ECOSY, the French "non", and different opinions
Toasting with coke? Open letter to a French gourmand
I can understand that the Le Pen-supporter is voting against the EU-constitution because of his or her dislike of the Turk, the fear of the Arab, or the vision of a France where you do not have to pay attention to the ideas of 1789. That is rational.
I can also understand all Trotskyites, Maoists and other –ites and –ists who did realize that their international utopia only could become reality in a national protectorate. A continental democracy will be too heavy to alter upside down.
I can understand how the people who love sovereignty think. They do not want Slavs, Scandinavians or other strange peoples to co-write the laws of France. When they are voting no, they are acting according to their self-interest.
I can comprehend that French manual workers fear the Polish plumber, who seduces their women while they are at work, and steal their jobs while they are at home. (Yes, he is offering his services to a lower price. But only initially. Believe me, I know him). This is justified self-defense, even if it does not go together that well with the empty rhetoric about solidarity.
I can also comprehend the Frenchmen who believe that Europe’s only chance to achieve a higher level of civilization is by following the French example in detail. The proposal for a new EU-constitution was not, and it has been proved, totally French. It was a compromise and therefore these Frenchmen believe that it must be thrown away.
I have more problems understanding the French who want to bully the USA and therefore voted against a constitution that would gather Europe around a common foreign-, security and tax policy. That is not strictly Cartesian.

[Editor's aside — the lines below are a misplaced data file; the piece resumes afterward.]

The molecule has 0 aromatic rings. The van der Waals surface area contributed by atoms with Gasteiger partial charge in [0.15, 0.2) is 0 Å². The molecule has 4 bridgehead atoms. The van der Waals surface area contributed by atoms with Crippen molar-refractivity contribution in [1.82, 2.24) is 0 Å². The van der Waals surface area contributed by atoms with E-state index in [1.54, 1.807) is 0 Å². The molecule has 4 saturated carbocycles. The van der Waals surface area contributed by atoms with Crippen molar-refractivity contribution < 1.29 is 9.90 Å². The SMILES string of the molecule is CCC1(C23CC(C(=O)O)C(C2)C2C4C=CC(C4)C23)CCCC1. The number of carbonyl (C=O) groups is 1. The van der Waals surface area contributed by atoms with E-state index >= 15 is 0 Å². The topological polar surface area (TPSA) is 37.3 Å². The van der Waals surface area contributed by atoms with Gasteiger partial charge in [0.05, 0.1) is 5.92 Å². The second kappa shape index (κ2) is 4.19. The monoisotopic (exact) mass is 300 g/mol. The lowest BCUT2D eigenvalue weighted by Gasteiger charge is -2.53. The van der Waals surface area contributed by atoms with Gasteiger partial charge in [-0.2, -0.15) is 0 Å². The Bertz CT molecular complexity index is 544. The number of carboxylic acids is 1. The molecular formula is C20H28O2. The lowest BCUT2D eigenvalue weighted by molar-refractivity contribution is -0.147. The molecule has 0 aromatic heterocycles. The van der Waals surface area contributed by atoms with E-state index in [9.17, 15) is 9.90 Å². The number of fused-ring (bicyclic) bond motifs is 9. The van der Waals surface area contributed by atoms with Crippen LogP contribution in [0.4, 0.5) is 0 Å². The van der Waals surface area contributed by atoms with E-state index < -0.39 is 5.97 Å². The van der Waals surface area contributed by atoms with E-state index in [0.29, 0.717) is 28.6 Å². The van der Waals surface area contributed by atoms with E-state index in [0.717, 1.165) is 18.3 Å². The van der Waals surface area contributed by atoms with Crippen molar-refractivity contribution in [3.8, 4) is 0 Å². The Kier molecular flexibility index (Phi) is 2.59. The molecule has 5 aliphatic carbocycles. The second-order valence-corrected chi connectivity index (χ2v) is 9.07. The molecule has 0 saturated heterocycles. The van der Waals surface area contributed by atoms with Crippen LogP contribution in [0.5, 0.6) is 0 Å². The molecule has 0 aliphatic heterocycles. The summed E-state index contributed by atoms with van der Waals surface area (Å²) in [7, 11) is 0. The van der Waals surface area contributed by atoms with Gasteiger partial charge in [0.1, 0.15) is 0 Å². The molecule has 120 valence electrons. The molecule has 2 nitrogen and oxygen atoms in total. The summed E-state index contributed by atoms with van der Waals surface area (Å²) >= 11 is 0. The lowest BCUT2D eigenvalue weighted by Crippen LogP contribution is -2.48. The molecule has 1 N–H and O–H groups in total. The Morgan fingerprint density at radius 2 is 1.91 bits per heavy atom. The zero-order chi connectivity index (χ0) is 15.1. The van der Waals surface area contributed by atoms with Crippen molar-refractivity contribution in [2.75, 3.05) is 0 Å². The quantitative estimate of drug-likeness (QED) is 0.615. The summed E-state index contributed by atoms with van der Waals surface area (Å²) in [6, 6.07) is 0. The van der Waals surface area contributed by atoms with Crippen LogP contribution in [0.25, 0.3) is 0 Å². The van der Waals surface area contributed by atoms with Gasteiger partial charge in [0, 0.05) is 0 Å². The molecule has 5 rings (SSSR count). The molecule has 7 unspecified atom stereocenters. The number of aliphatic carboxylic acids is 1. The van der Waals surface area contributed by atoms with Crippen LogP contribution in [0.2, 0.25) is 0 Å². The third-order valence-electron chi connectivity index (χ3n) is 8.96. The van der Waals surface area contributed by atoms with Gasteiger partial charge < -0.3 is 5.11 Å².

I have some problems with the Frenchmen who dislike market liberalism, but who is voting against a new order that would start bridling that very same market liberalism. To me that seems somewhat confused.
But for me it is totally impossible to comprehend those Frenchmen who see a historic achievement in more supranational powers, who regard the European parliament as a first step towards a European democracy, who like the social chapters and who does not dislike Muslims, nor fear the Polish plumber, but still votes no since the proposal is not far-reaching enough.
To me it looks like a group of friends having dinner together, who sends back the bottle of wine because the cork has a little of a bad smell. Sure, in politics you do that with proposals every day. “This is not good enough, get back to me with something better.” But this proposal – and excuse me for breaking these news to you – was not about a French street regulation. It was a historic compromise, worked out in sweat by governments and politicians in 25 countries. The process took four years to complete, and it will not start all over again.
Was there no one around to tell the gourmands that the very bottle they sent back was the last one? Now new grapes will have to grow in the sun, be harvested, made into wine, mature in barrels. In five years time at the very earliest, and maybe never, will you have the opportunity to drink something that tasteful again. Until then we will have to do with Coca-Cola. À la santé…
Original text written by Maciej Zaremba, freely translated into English by Eric Sundström [and yes, I checked with Maciej before I translated and published the column, and he said a-ok!]